Kacie Hall (BFA - Dramatic Arts '23) found her passion for the stage while at ULethbridge. From being the first student to direct a Mainstage production, to building skills as an intimacy director, Kacie is preparing herself to become her own producer through experiential learning and a can-do attitude.

I've been incredibly fortunate to have made meaningful connections with so many of my professors. It's clear that so many of the professors in the drama department have a genuine desire to see their students succeed, and find opportunities to support them in doing so.

Meet Kacie | Artist. Busy. Excitable.
Program: Bachelor of Fine Arts - Dramatic Arts | Major: Performance

Why did you choose to pursue fine arts at the University of Lethbridge?

I started at the University with an intention to pursue English Education, with a minor in Drama and French. After taking some studio classes, that shifted to Drama Education. After taking even more studio classes, that shifted to Drama (Performance) with a focus in Directing and Acting. I've also taken some extra courses in Devised Theatre, just for the fun of learning.

I'm from Yellowknife, NWT, so community is incredibly important to me, and I felt that ULethbridge had a strong sense of community in comparison to other universities I was accepted to.

What inspires your artistic practice?

I think that my artistic practice most reflects the fact that I just think people are so interesting. I'm incredibly people and connection oriented in my art. My primary focus is looking at how people are impacted by their experiences, and allow that to inform my approach to storytelling & collaboration.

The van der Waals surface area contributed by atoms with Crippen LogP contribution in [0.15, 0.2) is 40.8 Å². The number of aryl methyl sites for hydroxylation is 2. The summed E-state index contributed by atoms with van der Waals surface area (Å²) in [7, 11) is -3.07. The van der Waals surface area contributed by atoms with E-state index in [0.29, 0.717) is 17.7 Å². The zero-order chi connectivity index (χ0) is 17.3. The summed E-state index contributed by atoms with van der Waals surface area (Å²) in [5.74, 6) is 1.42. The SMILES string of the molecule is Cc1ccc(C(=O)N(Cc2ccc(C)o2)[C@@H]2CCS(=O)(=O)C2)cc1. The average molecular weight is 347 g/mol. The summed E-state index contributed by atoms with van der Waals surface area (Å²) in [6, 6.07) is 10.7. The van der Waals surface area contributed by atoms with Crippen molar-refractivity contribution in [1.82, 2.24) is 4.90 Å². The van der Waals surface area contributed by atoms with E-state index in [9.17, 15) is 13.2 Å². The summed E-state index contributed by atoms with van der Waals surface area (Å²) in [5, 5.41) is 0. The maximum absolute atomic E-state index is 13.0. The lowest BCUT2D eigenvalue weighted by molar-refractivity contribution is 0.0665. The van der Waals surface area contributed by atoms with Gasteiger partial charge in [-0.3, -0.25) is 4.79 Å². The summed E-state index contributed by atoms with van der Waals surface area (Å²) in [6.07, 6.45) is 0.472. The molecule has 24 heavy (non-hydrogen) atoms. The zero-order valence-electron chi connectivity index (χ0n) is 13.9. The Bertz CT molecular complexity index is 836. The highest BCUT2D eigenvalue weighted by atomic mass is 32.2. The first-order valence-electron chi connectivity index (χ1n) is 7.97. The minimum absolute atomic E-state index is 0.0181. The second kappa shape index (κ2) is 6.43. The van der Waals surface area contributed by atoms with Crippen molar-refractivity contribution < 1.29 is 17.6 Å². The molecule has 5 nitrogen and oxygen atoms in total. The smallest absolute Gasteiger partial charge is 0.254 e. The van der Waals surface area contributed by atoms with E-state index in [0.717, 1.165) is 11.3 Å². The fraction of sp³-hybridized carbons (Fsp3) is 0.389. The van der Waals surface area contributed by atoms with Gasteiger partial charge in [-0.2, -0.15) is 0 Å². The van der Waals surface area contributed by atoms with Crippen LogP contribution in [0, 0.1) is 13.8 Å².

What is your most memorable ULethbridge experience so far?

I'm incredibly grateful for all of the Mainstage productions I've been apart of. I recently worked as a director on TomorrowLove, which is my seventh Mainstage in an artistic position. I've been fortunate enough to act, devise, assistant direct and direct for my various shows, and each is memorable and exciting in its own right. I've also been incredibly lucky that the genres of my different productions have all varied so much.

I've worked with classical text (Doctor Faustus, directed by Justin Blum), absurdist comedy (A Dinner Party, directed by Kelly Reay), movement oriented (4.48 Psychosis, directed by Mia van Leeuwen & Jay Whitehead), devised (IDENTUALITY, facilitated by Jay Whitehead), comedy of manners (Design for Living, directed by Jay Whitehead), drama (In Tongues, directed by Ron Chambers) and now a collection of short plays that explore technology's impact on relationships (TomorrowLove).

How have your professors or instructors impacted your education?

I've been incredibly fortunate to have made meaningful connections with so many of my professors. It's clear that so many of the professors in the drama department have a genuine desire to see their students succeed, and find opportunities to support them in doing so. I'm incredibly grateful for the professors I've had, and all they have taught me, as well as their compassion for their students.

Some standout professors for me have been Mia van Leeuwen, Douglas MacArthur, Jay Whitehead, Dave Smith, Gail Hanrahan and Ron Chambers. All these professors have demonstrated a clear passion for helping their students grow, and show real empathy towards how difficult University can be.

Is there anyone else who has had an important influence on your ULethbridge experience?